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ENTRAPMENT model jury charge (N.J.S.A. 2C:2-12)

ENTRAPMENT model jury charge(N.J.S.A. 2C:2-12)

The defendant claims that he/she was entrapped. That means that he/she does not necessarily deny that he/she violated the criminal laws.[1] Therefore, if you find beyond a reasonable doubt that he/she did commit the crime(s) charged, you should then consider his/her claim that the law enforcement officials (and/or their agent or informant) caused him/her to commit the offense by methods which were contrary to legal standards.

The law authorizes law enforcement officers to use stealth and strategy, decoys, traps and deception as a tactic to outwit and catch those engaged in criminal enterprise. But the law does not authorize a law enforcement officer whether by himself/herself or through an agent or informant, or together with others to trap another person by inducing or encouraging him/her to commit an offense and then as a direct result of that inducement or encouragement, cause that other person to commit an offense.

Therefore, to establish entrapment as a defense, the burden is on the defendant to prove by a preponderance of evidence that a law enforcement officer (either by (himself/herself) or through an agent or informant, or together with others) did induce or encourage the defendant to commit the crime(s), and as a direct result thereof, (he/she) did cause the defendant to commit the offense(s) charged.

The defendant must prove by a preponderance of evidence that he/she was induced or encouraged to commit the offense by the law enforcement officers (the officers agent or informant, or others) (select appropriate) or knowing false representations which by their very nature created a substantial risk that the crime would be committed by an average person who was NOT otherwise ready to commit it.

In addition, the defendant must prove that the police conduct in fact caused him/her to commit the crime; in other words, that the crime was a direct result of the police action.

(Where the State introduces evidence of the defendants predisposition to commit the crime, the following should be added.)

The State has introduced evidence to demonstrate, if believed, that the defendant was not an innocent person who would not have committed the offense were it not for the inducement of the law enforcement officer. That in fact he/she was predisposed to commit the crime. Therefore, for this purpose, the Court has permitted the State to introduce for your consideration evidence of (select appropriate) the defendants previous convictions of crime; his/her reputation for criminal activities; evidence that he/she was unusually susceptible to inducement, or that an ordinary person would not have succumbed to the type of inducement or opportunity to commit the offense to which the defendant succumbed.[2]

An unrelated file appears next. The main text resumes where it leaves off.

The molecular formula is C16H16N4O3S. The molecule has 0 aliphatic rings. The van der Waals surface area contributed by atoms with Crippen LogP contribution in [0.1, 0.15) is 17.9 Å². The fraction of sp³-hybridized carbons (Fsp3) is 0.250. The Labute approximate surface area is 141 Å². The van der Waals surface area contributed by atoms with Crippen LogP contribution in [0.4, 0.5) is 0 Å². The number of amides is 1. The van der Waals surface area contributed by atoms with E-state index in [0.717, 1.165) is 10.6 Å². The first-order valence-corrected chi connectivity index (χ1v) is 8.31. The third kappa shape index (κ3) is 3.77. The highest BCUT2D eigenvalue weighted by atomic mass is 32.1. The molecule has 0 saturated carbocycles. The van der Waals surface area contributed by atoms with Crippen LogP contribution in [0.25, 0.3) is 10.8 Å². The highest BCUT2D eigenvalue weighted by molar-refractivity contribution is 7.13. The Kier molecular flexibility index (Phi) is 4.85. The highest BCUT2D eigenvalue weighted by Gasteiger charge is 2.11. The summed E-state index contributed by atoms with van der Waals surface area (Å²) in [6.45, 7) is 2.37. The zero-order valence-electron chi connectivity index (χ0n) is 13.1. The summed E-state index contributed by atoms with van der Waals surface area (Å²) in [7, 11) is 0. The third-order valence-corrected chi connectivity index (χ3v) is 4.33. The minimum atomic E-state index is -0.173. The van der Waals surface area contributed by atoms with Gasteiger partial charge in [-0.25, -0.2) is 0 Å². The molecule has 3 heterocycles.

Whether such evidence along with other facts and surrounding circumstances, shows a predisposition on the part of the defendant to commit the offense is for you to determine.

If you find that the defendant had been predisposed to commit the offense even without the law enforcement officers participation or inducement, then the defendants participation was not the direct result of the officers activity, and the defense of entrapment has not been proven and it is unavailable to him/her.[3]

Entrapment is an affirmative defense. This means that the defendant has the burden of proving it by , as I have said before, a preponderance of evidence. That means, by the greater weight of believable evidence. A preponderance means evidence that is more probable, more persuasive, or of a greater probative value. By that I mean that the evidence introduced on behalf of the defendant must weigh more heavily in your minds and be more convincing than that introduced on behalf of the State. It does not mean that the defendant must have more witnesses than the State. The burden of proof is sustained by the quality of the evidence rather than the quantity.

If you find that the State has failed to prove beyond a reasonable doubt any element of the offense, or the defendants participation in the offense, you must find the defendant not guilty and you need not consider the evidence as to the defendants claim of entrapment.

If you find that the State has proven beyond a reasonable doubt each essential element of the offense, you must then consider the evidence as to the claim of entrapment.

If you find that the defendant has established the defense by a preponderance of evidence, you must find the defendant not guilty. On the other hand, if you find that the defendant has not established the defense by a preponderance of evidence, you must find the defendant guilty.[4]

[1] See State v. Branam, 161 N.J.Super. 53 (1978 affd 79 N.J. 301 (1979).

[2] See State v. Donald Rochholt, 96 N.J. 570, 476 A. 2d 1236 (1984).

[3] When official conduct inducing an offense is so egregious as to impugn the integrity of a court that permits a conviction, predisposition of a defendant becomes irrelevant, and there may be entrapment as a matter of law. State v. Molnar, 81 N.J. 476.

[4] The defense of entrapment is unavailable when causing or threatening bodily injury is an element of the offense charged and the prosecution is based on conduct causing or threatening such injury to a person other than the person perpetrating the entrapment. N.J.S.A. 2C:2-12C.

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